He’s also a religious man, a Catholic with faith “in a God with a sense of humor, a wicked sense of humor.” For guidance, he can’t have had much better luck than in his church’s new long-haired priest, Father Brendan (a droll William H. Macy), who listens with barely disguised interest to Mark’s confessions of sexual desire and his requests for advice on the church’s view of his intentions. The priest’s considered opinion is that God will look the other way.
This being Berkeley 1988, women who work themselves sex surrogates are not impossible to find, though Mark lucks out in locating one as articulate, sensitive and in such great physical shape as Cheryl (Helen Hunt). To the plausible question of what the difference is between a sex therapist and a common prostitute, the married Cheryl explains that, while a prostitute wants return business, sex therapists limit their number of sessions; in her case, there will be six.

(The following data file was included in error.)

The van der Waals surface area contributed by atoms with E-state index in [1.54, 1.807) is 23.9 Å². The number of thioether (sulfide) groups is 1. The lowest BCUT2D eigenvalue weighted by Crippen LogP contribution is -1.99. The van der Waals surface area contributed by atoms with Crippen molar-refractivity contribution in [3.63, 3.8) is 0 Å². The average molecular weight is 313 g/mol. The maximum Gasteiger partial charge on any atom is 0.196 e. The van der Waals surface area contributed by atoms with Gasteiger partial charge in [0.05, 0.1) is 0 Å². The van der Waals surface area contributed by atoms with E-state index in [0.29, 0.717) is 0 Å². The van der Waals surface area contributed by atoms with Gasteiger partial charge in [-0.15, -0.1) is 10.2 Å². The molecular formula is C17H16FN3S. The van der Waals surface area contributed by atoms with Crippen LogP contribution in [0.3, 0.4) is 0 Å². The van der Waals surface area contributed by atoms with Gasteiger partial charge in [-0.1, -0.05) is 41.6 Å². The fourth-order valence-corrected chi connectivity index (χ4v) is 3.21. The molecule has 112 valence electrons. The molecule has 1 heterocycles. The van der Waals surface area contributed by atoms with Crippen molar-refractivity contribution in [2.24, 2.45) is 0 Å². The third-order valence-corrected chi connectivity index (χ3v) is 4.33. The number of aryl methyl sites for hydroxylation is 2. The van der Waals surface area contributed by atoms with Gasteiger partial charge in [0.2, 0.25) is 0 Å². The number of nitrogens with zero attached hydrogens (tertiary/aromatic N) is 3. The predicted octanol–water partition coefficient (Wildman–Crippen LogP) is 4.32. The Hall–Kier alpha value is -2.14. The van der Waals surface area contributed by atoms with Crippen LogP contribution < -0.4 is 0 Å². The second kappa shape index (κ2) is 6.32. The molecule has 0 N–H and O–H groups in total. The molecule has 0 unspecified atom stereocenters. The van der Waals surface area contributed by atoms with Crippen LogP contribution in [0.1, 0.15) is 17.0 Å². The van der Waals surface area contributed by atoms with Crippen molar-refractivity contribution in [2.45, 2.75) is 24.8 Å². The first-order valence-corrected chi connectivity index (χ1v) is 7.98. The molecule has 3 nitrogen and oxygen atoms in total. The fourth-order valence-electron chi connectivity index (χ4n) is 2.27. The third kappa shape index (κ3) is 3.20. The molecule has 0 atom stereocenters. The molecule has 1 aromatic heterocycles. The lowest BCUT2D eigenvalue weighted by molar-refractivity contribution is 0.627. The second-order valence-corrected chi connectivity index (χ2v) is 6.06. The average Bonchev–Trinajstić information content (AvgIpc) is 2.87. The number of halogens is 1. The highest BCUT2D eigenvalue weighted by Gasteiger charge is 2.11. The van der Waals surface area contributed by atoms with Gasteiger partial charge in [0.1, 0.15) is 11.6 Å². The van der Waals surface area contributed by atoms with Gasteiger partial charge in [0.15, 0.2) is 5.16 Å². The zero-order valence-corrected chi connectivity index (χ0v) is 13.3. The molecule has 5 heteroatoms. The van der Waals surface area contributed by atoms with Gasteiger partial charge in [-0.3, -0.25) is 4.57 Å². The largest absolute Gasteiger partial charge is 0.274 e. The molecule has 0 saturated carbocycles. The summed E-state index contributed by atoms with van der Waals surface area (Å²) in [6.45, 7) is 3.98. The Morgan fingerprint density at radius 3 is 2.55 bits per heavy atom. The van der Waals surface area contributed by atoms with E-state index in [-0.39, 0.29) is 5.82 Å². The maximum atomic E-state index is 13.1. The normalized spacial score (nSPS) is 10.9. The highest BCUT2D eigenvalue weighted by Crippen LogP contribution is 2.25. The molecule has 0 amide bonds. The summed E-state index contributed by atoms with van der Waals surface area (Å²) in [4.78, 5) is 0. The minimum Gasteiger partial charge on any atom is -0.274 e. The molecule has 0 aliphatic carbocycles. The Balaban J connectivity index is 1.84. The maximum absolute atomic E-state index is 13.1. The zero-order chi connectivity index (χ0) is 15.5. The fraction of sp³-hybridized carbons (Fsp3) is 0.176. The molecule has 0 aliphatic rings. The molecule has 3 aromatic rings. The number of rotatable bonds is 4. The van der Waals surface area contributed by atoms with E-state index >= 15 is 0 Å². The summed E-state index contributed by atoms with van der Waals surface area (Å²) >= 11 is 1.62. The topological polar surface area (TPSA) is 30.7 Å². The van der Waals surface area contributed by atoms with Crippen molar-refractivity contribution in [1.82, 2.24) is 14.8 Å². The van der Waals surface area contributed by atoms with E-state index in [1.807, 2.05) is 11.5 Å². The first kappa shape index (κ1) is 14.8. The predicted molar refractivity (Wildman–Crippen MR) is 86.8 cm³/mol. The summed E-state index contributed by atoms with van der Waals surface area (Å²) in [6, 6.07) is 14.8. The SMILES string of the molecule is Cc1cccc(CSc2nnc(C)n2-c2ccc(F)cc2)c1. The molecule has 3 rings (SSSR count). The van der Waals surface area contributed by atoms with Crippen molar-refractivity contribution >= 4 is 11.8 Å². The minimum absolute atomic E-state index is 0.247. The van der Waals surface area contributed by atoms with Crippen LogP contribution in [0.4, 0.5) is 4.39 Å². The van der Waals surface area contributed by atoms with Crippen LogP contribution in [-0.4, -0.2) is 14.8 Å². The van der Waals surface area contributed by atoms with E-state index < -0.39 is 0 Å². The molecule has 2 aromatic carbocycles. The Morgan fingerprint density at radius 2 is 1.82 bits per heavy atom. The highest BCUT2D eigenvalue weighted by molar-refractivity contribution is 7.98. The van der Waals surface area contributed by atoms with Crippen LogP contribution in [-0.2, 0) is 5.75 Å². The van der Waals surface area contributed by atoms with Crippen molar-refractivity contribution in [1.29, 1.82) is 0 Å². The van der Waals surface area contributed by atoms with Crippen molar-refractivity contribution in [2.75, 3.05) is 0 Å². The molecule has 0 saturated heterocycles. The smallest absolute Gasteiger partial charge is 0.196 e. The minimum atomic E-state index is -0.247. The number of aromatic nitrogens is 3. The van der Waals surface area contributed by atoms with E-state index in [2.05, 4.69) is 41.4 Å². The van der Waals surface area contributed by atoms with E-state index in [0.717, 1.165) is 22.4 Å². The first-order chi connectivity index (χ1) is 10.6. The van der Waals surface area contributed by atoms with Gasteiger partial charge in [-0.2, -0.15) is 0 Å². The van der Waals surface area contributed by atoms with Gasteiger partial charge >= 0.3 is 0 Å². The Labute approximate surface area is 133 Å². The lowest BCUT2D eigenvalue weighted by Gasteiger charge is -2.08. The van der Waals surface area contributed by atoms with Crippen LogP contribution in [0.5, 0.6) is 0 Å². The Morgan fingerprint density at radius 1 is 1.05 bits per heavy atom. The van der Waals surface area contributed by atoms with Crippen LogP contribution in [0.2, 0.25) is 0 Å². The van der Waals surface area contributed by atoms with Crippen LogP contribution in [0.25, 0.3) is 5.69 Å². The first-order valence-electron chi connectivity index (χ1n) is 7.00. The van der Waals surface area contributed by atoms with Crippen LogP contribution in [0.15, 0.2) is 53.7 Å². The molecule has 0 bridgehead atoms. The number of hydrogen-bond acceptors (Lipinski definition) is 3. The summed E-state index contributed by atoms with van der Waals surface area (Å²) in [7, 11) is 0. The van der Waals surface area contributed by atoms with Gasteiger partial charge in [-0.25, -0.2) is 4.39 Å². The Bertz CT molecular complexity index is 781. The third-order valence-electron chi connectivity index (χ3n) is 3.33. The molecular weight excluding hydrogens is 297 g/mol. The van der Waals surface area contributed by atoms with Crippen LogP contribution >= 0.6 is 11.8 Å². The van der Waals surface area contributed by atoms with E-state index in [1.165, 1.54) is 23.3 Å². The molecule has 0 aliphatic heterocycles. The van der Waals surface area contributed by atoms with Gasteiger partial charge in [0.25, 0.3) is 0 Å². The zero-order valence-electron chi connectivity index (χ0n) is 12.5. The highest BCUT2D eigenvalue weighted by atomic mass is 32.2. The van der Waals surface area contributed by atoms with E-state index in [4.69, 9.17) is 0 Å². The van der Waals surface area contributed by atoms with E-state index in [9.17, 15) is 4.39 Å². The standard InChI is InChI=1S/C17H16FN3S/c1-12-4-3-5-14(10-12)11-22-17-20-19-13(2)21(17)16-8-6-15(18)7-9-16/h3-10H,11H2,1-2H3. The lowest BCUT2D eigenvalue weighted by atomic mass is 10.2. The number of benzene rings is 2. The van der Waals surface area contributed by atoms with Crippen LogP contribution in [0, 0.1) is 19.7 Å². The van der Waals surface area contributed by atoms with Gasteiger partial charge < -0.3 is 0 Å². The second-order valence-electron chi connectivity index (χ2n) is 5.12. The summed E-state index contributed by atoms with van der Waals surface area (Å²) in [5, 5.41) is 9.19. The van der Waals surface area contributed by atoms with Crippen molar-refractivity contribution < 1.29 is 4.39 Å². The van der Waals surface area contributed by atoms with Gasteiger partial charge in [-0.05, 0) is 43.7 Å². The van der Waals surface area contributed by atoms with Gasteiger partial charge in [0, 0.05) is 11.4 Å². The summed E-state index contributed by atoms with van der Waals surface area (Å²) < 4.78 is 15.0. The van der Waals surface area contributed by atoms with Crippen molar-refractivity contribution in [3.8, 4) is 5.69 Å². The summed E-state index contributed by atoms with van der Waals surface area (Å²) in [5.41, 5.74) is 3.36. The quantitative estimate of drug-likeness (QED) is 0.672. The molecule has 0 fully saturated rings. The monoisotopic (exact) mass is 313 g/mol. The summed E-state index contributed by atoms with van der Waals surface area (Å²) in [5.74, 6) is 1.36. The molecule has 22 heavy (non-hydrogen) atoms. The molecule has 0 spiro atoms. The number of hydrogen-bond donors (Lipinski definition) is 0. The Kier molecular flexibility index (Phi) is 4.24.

At their first encounter, Cheryl strips naked and commences body awareness exercises designed to relax the monumentally nervous Mark. However uncertain he is, and no matter that he repeatedly gives new meaning to the concept of premature ejaculation, Cheryl is reassuring and positive, accustoming him to her body, spelling things out and solving the not inconsiderable issue of how they might eventually achieve normal intercourse given his tortured body configuration.
While Hawkes’ ever-chatty Mark remains at the center of the story, Hunt’s Cheryl takes the wheel during the crucial stretch of the therapy sessions. Nude much of the time, the actress’ lack of self-consciousness matches her character’s verbal frankness. Toward the end of their time together, Cheryl experiences an unanticipated surge of feeling that she needs to check, while Mark’s emotional/sexual breakthrough has a result he only could have dreamed about.
Through it all, Mark keeps revealing everything to his priest, whose confessionals are distractingly held right in the middle of the large church for all present to see and overhear. For her part, Cheryl is preparing to convert to Judaism, which occasions a ritual cleansing bath during which the assisting woman (Rhea Perlman) cheerfully comments upon how comfortable Cheryl is about her body, unlike most of the others.